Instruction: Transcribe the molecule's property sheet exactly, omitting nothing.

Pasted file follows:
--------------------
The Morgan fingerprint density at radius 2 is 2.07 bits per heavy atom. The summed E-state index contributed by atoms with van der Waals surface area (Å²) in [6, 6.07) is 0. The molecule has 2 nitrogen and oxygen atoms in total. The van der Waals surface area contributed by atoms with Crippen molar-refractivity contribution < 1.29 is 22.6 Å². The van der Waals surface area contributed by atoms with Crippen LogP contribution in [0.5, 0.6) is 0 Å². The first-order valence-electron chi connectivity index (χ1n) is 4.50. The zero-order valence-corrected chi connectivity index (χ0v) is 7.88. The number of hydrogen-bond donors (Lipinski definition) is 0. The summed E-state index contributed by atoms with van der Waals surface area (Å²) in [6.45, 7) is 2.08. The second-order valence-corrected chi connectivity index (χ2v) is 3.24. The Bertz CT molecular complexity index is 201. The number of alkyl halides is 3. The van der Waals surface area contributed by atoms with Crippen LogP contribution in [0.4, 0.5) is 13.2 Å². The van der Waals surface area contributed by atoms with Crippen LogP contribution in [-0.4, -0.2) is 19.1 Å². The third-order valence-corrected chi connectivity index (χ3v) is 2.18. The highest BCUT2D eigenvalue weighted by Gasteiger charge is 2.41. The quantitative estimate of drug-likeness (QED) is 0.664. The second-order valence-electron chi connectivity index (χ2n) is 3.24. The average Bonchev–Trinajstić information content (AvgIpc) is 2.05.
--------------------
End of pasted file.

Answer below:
The Morgan fingerprint density at radius 2 is 2.07 bits per heavy atom. The summed E-state index contributed by atoms with van der Waals surface area (Å²) in [6, 6.07) is 0. The molecule has 2 nitrogen and oxygen atoms in total. The van der Waals surface area contributed by atoms with Crippen molar-refractivity contribution < 1.29 is 22.6 Å². The van der Waals surface area contributed by atoms with Crippen LogP contribution in [0.5, 0.6) is 0 Å². The first-order valence-electron chi connectivity index (χ1n) is 4.50. The zero-order valence-corrected chi connectivity index (χ0v) is 7.88. The number of hydrogen-bond donors (Lipinski definition) is 0. The summed E-state index contributed by atoms with van der Waals surface area (Å²) in [6.45, 7) is 2.08. The second-order valence-corrected chi connectivity index (χ2v) is 3.24. The Bertz CT molecular complexity index is 201. The number of alkyl halides is 3. The van der Waals surface area contributed by atoms with Crippen LogP contribution in [0.4, 0.5) is 13.2 Å². The van der Waals surface area contributed by atoms with Crippen LogP contribution in [-0.4, -0.2) is 19.1 Å². The third-order valence-corrected chi connectivity index (χ3v) is 2.18. The highest BCUT2D eigenvalue weighted by Gasteiger charge is 2.41. The quantitative estimate of drug-likeness (QED) is 0.664. The second-order valence-electron chi connectivity index (χ2n) is 3.24. The average Bonchev–Trinajstić information content (AvgIpc) is 2.05.